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NOT even the plains of Africa or the deserts of the Middle East will be as hot as New South Wales on Sunday.
The state will become the hottest place on the planet, with the current heatwave sending temperatures soaring to 47C. Worst hit will be residents in the western NSW towns of Ivanhoe, Tibooburra and Broken Hill.
Although periods of inactivity are normal for the sun, this current period has gone on much longer than usual and scientists are starting to worry—at least a little bit. Recently 100 scientists from Europe, Asia, Latin America, Africa and North America gathered to discuss the issue at an international solar conference at Montana State University. Today's sun is as inactive as it was two years ago, and solar physicists don’t have a clue as to why.
Based on the snake's size, the team was able to calculate that the mean annual temperature in equatorial South America 60 million years ago would have been about 91 degrees Fahrenheit, about 10 degrees warmer than today, Bloch said.
"Tropical ecosystems of South America were surprisingly different 60 million years ago," said Bloch. "It was a rainforest, like today, but it was even hotter and the cold-blooded reptiles were all substantially larger.
"The result was, among other things, the largest snakes the world has ever seen...and hopefully ever will."
Currently, the earth is in an interglacial period, which marked the beginning of the Holocene epoch. The current interglacial began between 10,000 and 15,000 years ago, which caused the ice sheets from the last glacial period to begin to disappear. Remnants of these last glaciers, now occupying about 10% of the world's land surface, still exist in Greenland and Antarctica. Global warming has exacerbated the retreat of these glaciers.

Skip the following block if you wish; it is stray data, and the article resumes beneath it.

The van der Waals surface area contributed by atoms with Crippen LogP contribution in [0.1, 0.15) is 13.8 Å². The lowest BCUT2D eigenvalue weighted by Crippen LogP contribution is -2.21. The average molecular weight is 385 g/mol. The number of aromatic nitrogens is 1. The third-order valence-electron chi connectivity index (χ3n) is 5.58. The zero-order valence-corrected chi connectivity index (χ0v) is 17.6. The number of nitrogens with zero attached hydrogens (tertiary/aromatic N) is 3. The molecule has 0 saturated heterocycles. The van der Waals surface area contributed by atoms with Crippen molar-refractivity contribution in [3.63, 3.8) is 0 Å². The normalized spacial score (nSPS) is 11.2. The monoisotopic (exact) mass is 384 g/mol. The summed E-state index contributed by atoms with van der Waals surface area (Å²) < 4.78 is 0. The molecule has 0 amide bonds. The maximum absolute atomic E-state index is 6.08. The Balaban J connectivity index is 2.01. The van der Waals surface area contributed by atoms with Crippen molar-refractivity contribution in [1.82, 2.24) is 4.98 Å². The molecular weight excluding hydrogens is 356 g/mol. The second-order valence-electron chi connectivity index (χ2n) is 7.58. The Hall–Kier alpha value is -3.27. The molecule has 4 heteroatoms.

This figure shows the history of atmospheric carbon dioxide concentrations as directly measured at Mauna Loa, Hawaii. This curve is known as the Keeling curve, and is an essential piece of evidence of the man-made increases in greenhouse gases that are believed to be the cause of global warming. The longest such record exists at Mauna Loa, but these measurements have been independently confirmed at many other sites around the world.
Climatologist Michael Mann's contentious graph has become a symbol of the fierce debates on evidence for global warming, to the extent that an independent investigation into the study was performed at the request of US Congressman Joe Barton. The 2006 report that resulted from the Barton enquiry criticized Mann and colleagues for their reliance on tree-ring data from bristlecone pines as a proxy to reconstruct Northern Hemisphere temperatures over the past 1,000 years. Although their earlier work had been largely vindicated, in September the same team revised their global surface temperature estimates for the past 2,000 years, using a greatly expanded set of proxies, including marine sediments, ice cores, coral and historical documents (Proc. Natl Acad. Sci. USA 105, 13252–13257; 2008). The team reconstructed global temperatures with and without inclusion of the tree-ring records: without their inclusion, the data showed that recent warming is greater than at any point in at least the past 1,300 years; inclusion of tree-ring data extended this period to at least 1,700 years.